Getting Help After a Death

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It happens to each of us, sadly, at some point. We have to sort through and dispose of an entire household after losing a loved one.

Where do we start? What’s the best way of dealing with the stuff? Who can we ask to help?

We looked to several fellow bloggers for advice as well as to our own experiences and those of the people we interviewed in our book Moving On. Here’s the best of what we found.

Take your time.

Lisa Montanaro in her post Organizing After the Loss of a Loved One, emphasizes taking one’s time. “After the death of a loved one, some people are tempted to sift through belongings and make decisions quickly. If this feels natural to you, fine (consider checking with a grief counselor before moving too quickly through the process). But most people need more time after a loss to organize a loved one’s possessions.” Some people need only a few months; others take years to sort through everything.

Keep a few special things.

Erin Dolan in her post Uncluttering After the Loss of a Loved One says that uncluttering – getting rid of the clutter and keeping what you value – is a way to keep the best of your loved one with you. She says, “Find the handful of things that you value most and that best honor your memories of [your loved one]…the pieces that make your heart sing.”

Save what’s meaningful to you.

As Jeri Dansky says in her post Not Clutter: The Odd Sentimental Items, “Memorabilia is very personal. Go ahead and save meaningless-to-anyone-else sentimental items – but it does help to be selective and save only the most precious. And don’t worry about getting rid of things that you think should be meaningful, but aren’t.”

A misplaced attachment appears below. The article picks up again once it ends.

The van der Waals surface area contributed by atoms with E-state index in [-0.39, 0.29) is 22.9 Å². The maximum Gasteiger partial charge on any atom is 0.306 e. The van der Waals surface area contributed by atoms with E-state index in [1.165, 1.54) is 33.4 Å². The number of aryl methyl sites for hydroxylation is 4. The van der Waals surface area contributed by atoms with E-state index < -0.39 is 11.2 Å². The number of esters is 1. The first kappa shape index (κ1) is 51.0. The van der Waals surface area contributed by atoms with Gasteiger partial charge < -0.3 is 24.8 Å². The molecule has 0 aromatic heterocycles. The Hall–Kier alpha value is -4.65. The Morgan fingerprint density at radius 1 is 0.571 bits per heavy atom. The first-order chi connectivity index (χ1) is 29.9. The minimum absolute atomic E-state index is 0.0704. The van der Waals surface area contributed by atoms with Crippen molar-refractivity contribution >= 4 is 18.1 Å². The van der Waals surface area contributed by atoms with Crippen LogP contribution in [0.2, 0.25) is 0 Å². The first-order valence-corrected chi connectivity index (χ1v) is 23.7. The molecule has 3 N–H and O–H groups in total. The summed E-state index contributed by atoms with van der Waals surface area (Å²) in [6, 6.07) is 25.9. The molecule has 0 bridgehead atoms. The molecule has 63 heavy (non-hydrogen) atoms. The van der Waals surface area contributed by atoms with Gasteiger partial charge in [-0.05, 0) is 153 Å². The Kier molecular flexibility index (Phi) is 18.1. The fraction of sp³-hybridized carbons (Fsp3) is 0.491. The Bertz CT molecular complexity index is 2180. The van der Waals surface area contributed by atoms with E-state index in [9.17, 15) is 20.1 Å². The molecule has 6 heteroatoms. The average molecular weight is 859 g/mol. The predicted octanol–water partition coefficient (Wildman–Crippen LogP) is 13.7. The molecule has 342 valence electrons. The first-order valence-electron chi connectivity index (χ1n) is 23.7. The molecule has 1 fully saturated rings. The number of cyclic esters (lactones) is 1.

Get help.

Tina Segal, founder of The Estate Settlers, has set up an information network and a service to assist an estate executor that helps families during the emotional and trying times following a death in the family. Her company focuses its efforts on the financial side of the estate as well as the “stuff” that’s left behind: the furniture, the cars, the jewelry, as well as the house itself.

The death of a loved one is a trying time in one’s life. Go at your own pace and deal with the items in your own way. And ask for help when you need it. As Lisa Montanaro says, “Give yourself permission to grieve first, heal, and then to organize.”

And her best advice: “Be kind to yourself.”

And one more thing…

Get your own house in order.

Getting your own papers and favorite items in order for your heirs is the best gift you can give them. As we’ve mentioned in previous posts, make sure you have the four important papers updated and kept in a safe place. And make sure to create a list of all the important stuff in your life as a guide for after you’re gone.

Linda Hetzer is an editor and author of books on home designcrafts, and foodand coauthor of Moving On: A Practical Guide to Downsizing the Family Home

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